Former U.S. Ambassador to the United Nations, Nikki Haley, faces a challenging scenario in the Nevada primary, with new polling indicating a potential loss to the “none of these candidates” option. The survey conducted by Providence, a collaboration between Revere Solutions and DecipherAi, reveals 59.2% of Nevada Republican primary voters favoring “none of these candidates” over Haley’s 40.8%. This outcome could significantly impact Haley’s aspirations to challenge former President Donald Trump, especially after his substantial victories in the Iowa caucuses and the New Hampshire primary.
The uniqueness of Nevada’s electoral process, featuring both a primary and caucuses, adds complexity. Trump, the only major candidate participating in the caucuses on Feb. 8, is expected to secure a win and the state’s 26 delegates. Haley, opting for the Feb. 6 primary, foregoes the caucus ballot, potentially limiting her appeal to voters. The poll results suggest that Haley’s struggle against the “none of these candidates” option raises questions about her viability against Trump and even Democratic contender Joe Biden.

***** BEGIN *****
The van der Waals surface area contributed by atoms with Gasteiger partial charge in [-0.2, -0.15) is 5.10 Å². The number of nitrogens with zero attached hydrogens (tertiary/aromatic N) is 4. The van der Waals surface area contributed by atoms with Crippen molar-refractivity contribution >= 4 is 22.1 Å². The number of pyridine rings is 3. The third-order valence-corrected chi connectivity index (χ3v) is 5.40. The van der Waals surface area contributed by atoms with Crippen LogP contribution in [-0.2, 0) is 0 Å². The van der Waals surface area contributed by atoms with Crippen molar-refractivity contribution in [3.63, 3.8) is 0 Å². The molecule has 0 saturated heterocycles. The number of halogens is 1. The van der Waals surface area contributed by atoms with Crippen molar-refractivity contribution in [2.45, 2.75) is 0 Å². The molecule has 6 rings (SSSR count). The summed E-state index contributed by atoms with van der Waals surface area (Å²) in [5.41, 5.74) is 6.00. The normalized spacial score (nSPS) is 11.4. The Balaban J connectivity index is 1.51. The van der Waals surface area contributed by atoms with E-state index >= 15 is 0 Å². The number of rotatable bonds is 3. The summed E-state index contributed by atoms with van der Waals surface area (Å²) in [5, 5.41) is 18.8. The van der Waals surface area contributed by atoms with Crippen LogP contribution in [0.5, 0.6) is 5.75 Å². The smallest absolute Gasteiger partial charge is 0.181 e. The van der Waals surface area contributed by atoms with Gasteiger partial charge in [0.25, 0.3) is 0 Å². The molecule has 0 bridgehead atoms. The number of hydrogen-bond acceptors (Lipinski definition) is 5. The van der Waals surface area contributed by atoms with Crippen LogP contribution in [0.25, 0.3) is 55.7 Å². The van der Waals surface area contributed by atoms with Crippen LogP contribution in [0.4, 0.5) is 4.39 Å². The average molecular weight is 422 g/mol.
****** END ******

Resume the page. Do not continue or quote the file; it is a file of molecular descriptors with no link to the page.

Revere Solutions CEO Woodrow Johnston emphasizes the narrative surrounding Haley as the best candidate against Biden is jeopardized if she can’t overcome an essentially empty field. Republican strategists like Ford O’Connell express skepticism about Haley’s chances, suggesting a loss in South Carolina could end her political career for this cycle. O’Connell draws parallels to the challenges faced by Biden allies in New Hampshire, highlighting the potential embarrassment for Haley if she loses to “none of these candidates.”
Haley’s campaign, focused on South Carolina, where she trails Trump in polls, faces critical moments ahead. The FiveThirtyEight polling average shows Trump leading Haley 63.8% to 31.9% in the Palmetto State. Johnston suggests that losses in Nevada and South Carolina could spell the end for Haley’s campaign, emphasizing the need for strategic decisions and potential consequences.
The Haley campaign has not yet responded to requests for comment, and the poll conducted by Providence has a margin of error of plus or minus 4 percentage points at a 95% confidence level, with a sample size of 476 voters.